It has never been quite clear why Mrs May has, since having become Prime Minister, so emphatically ruled out the possibility of a General Election before the schedule end to the parliament in 2020. But she has, not once but several times.
So why the change of heart? The tale that her mind was cleared during a walking holiday is clearly pure bunkum. The decision is obviously guided at least to some extent by the plotting of party advantage in, nowadays, smoke-free rooms.
Even the published reason, that the nation is coming together in wanting to get on with leaving the EU, but parliament is divided with ne'er-do-wells trying to obstruct her implementation of the "will of the people," is equally disingenuous. Sadly, parliament is already far too supine in succumbing to her will, and failing dismally to represent the views of the many of us (and nearly all the "experts") who see her policy as folly.
It is also sad to see the one significant constitutional achievement of the Liberal Democrats in the coalition, the fixed term parliament, fall at the first hurdle. It would, of course, have been embarrassing for Labour, given their legitimate and profound disagreements with the government's social policies, to have voted against and thus blocked the dissolution. But even so a reasonable case, that all energies must be focused on the Brexit deal, could have been made.
As a result, Mrs May has been allowed to break her oft-repeated promise, and our politics is diminished. No wonder people are disillusioned. I suspect they will become even more so as the simplifications (the will of the people), distortions (strong and stable leadership) and, yes, downright lies ( watch this space) are bandied around in the coming weeks.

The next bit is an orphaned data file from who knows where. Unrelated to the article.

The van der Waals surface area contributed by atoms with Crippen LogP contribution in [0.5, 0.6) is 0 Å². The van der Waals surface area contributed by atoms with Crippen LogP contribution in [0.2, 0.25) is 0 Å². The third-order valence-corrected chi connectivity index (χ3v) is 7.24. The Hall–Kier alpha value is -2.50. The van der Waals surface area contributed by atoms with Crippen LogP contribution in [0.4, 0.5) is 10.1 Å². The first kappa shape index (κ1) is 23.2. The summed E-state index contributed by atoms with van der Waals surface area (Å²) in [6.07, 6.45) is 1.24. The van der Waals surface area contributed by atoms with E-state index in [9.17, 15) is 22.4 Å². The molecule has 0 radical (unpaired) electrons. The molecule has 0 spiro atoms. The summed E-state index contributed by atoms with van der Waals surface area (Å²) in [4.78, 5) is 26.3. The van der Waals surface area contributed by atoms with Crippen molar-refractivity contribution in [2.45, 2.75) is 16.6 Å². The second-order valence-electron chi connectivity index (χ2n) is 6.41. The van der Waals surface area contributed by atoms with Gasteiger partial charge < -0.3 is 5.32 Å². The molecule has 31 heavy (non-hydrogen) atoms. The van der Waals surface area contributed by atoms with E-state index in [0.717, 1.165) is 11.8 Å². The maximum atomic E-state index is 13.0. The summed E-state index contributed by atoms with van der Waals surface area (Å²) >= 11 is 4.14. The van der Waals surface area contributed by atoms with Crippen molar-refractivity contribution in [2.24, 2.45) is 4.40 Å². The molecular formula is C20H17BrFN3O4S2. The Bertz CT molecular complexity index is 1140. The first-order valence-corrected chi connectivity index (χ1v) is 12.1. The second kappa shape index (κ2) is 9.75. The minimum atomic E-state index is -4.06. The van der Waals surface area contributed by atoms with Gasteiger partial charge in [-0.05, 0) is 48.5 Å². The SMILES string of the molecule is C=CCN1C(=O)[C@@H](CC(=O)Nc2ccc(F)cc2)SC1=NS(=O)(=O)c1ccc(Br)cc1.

But, as Harold Wilson famously noted: "A week is a long time in politics." And with six of them to play with a lot can go wrong for Mrs May. Her predecessor David Cameron miscalculated badly, and quite unnecessarily. It's perfectly possible she may have done the same.
Thursday 13 April 2017
On of the functions of the central state is to re-direct funds from the wealthier parts of the country to the poorer parts. This is done in the UK by central government grants to local government.
The intricacies of how these grants are calculated are beyond the comprehension of most of us, but it seems odd that, when these grants are reduced, as they have been over the past seven years as part of the government's misguided "austerity" policies, the biggest reductions are to the poorest areas and not to the richest.
An article written a couple of years ago but still relevant,states:
The variations in individual councils are striking. Some 23 councils will see spending power reductions of over 5%, with Labour-run London borough of Hackney the biggest loser at 6.46%. But 17 home counties authorities will see an increase of over 2% in their spending power: all are Tory-run, with Reigate and Banstead seeing the biggest increase, at 2.92%.
How do they get away with it? I suppose it could be argued that the areas with the biggest problems get the largest grants, so consequently are able to bear the greater cuts, but it all sounds a bit fishy.